Microscopic image of the "brain-eating" amoeba Naegleria fowleria.
(CBS NEWS) -- A 12-year-old Arkansas girl likely contracted a "brain-eating" amoeba
while she was playing in water park, according to health officials.
The Centers for Disease Control and Prevention and the Arkansas Department of Health (ADH) confirmed a case of primary amebic meningoencephalitis (PAM),
a rare but often fatal type of brain infection caused by an amoeba
often found in lake waters. Health officials believe the victim got the
infection at Willow Springs Water Park in Little Rock.
CBS affiliate KTHV in Little Rock identified the victim as Kali Harding, and said she is listed in critical condition at Arkansas Children's Hospital.
Naegleria fowleri amoeba, which causes the infection, is commonly found
in freshwater and soil. If the amoeba enters the through the nose, the
microbe can cause an infection which causes the brain tissue to swell
(meningitis), eventually leading to death. This is why lake swimmers and
divers are more vulnerable. You cannot be infected with Naegleria
fowleri if you drink water that contains the microbe or if you are
swimming in a properly cleaned, maintained and disinfected pool.
organism is usually found in warm water up to 115 degrees F, which
makes it more common during the summer months in the southern parts of
PAM symptoms start around one to seven days after
infection. They include headache, fever, nausea or vomiting. The patient
can develop a stiff neck, confusion, display a lack of attention to
people and surroundings, have a loss of balance, seizures and
hallucinations. Death occurs around five days after the first signs of
symptoms appear in 99 percent of cases.
Recent cases of PAM include a 9-year-old Minn. boy who was swimming in a freshwater lake prior to his death, a 28-year-old man and a 51-year-old woman who had used neti pots for nasal irrigation with water from their home plumbing which tested positive for the microbe, and 10 people in Karachi, Pakistan who may have swam in contaminated water.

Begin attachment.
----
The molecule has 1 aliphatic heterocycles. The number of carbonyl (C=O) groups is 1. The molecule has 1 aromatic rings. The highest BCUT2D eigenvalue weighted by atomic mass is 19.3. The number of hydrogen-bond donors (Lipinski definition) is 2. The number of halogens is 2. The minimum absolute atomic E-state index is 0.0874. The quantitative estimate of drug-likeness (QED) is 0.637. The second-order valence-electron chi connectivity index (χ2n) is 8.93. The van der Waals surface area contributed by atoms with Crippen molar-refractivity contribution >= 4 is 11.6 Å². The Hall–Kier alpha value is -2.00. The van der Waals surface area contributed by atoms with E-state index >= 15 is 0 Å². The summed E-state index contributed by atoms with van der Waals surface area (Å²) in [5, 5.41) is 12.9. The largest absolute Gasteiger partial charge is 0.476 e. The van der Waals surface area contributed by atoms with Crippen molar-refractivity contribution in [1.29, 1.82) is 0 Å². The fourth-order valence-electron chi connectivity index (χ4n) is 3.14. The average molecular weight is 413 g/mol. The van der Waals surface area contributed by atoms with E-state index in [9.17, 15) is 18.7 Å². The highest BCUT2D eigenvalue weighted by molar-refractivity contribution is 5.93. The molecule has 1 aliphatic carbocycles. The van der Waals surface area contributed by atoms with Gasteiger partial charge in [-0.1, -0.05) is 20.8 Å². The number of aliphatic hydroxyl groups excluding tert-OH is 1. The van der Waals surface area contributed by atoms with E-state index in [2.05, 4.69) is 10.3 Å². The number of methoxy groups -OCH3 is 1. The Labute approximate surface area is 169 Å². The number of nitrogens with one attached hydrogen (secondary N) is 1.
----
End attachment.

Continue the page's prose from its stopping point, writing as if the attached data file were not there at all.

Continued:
It is important to note, however, that it is rare to contract
PAM. In the United States, only 128 cases of PAM have been identified
from 1962 to 2012. This marks only the sixth case in Arkansas in over 40
"The risk of infection from Naegleria in Arkansas is
exceedingly low," said Dr. Dirk Haselow, state epidemiologist with ADH,
said in a press release. "Swimming is a healthy summertime activity, and
we do not want to discourage people from swimming," he added.
cases have likely originated from Willow Springs Water Park since 2010.
This has prompted the ADH to ask the park owners to shut the
establishment down, and they have agreed to do so as of July 25. The
water park is made from a sand-bottomed lake, which makes it prime for
microbes and other bacteria.
"Though the odds of contracting
Naegleria are extremely low, they are just not good enough to allow our
friends or family to swim," David and Lou Ann Ratliff, owners of Willow
Springs, said in a statement. "For the thousands of people who love
Willow Springs, we will be taking this time to determine the feasibility
of installing a solid bottom to the lake. We will not ever reopen as a
sand bottom lake. We covet your prayers and our Willow Springs family
will continue to be in our thoughts and prayers."
Officials add people who swam at Willow Springs Water Park more than eight days ago are not at risk for the infection.
avoid the amoeba, keep your head out of the water while swimming in
warm freshwater lakes and similar bodies of water. Use nose clips or
hold the nose shut and avoid stirring up dirt or sand at the bottom of
shallow, freshwater areas. If you are going to use nasal irrigation,
make sure you have disinfected the water by boiling it for one minute,
or purchase distilled or sterile water or filter it with an absolute
pore size of 1 micron or smaller.
"If concerned about Naegleria,
avoid swimming, diving or other activities that push water up the nose,
especially in natural waters when temperatures are high and water
levels are low," Haselow added.
The CDC points out there have only been two documented cases of surviving the amoeba: one in California and one in Mexico.
For more on PAM and Naegleria fowleri, visit the CDC's website.